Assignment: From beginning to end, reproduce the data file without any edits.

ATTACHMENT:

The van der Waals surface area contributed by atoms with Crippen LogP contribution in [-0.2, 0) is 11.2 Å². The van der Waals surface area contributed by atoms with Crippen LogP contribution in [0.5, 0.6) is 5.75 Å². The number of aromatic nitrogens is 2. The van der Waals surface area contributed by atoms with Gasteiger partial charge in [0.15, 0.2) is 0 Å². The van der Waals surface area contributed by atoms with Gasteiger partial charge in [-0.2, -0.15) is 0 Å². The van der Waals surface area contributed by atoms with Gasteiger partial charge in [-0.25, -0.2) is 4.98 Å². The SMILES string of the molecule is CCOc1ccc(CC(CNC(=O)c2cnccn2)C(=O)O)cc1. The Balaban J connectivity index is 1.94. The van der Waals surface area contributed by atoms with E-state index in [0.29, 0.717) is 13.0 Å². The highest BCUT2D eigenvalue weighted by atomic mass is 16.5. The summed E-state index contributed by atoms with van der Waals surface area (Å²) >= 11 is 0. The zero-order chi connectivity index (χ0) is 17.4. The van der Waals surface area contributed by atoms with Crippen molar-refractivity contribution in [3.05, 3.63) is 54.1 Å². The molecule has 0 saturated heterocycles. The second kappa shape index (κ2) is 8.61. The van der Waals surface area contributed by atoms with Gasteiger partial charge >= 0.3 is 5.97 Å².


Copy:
The van der Waals surface area contributed by atoms with Crippen LogP contribution in [-0.2, 0) is 11.2 Å². The van der Waals surface area contributed by atoms with Crippen LogP contribution in [0.5, 0.6) is 5.75 Å². The number of aromatic nitrogens is 2. The van der Waals surface area contributed by atoms with Gasteiger partial charge in [0.15, 0.2) is 0 Å². The van der Waals surface area contributed by atoms with Gasteiger partial charge in [-0.2, -0.15) is 0 Å². The van der Waals surface area contributed by atoms with Gasteiger partial charge in [-0.25, -0.2) is 4.98 Å². The SMILES string of the molecule is CCOc1ccc(CC(CNC(=O)c2cnccn2)C(=O)O)cc1. The Balaban J connectivity index is 1.94. The van der Waals surface area contributed by atoms with E-state index in [0.29, 0.717) is 13.0 Å². The highest BCUT2D eigenvalue weighted by atomic mass is 16.5. The summed E-state index contributed by atoms with van der Waals surface area (Å²) >= 11 is 0. The zero-order chi connectivity index (χ0) is 17.4. The van der Waals surface area contributed by atoms with Crippen molar-refractivity contribution in [3.05, 3.63) is 54.1 Å². The molecule has 0 saturated heterocycles. The second kappa shape index (κ2) is 8.61. The van der Waals surface area contributed by atoms with Gasteiger partial charge >= 0.3 is 5.97 Å².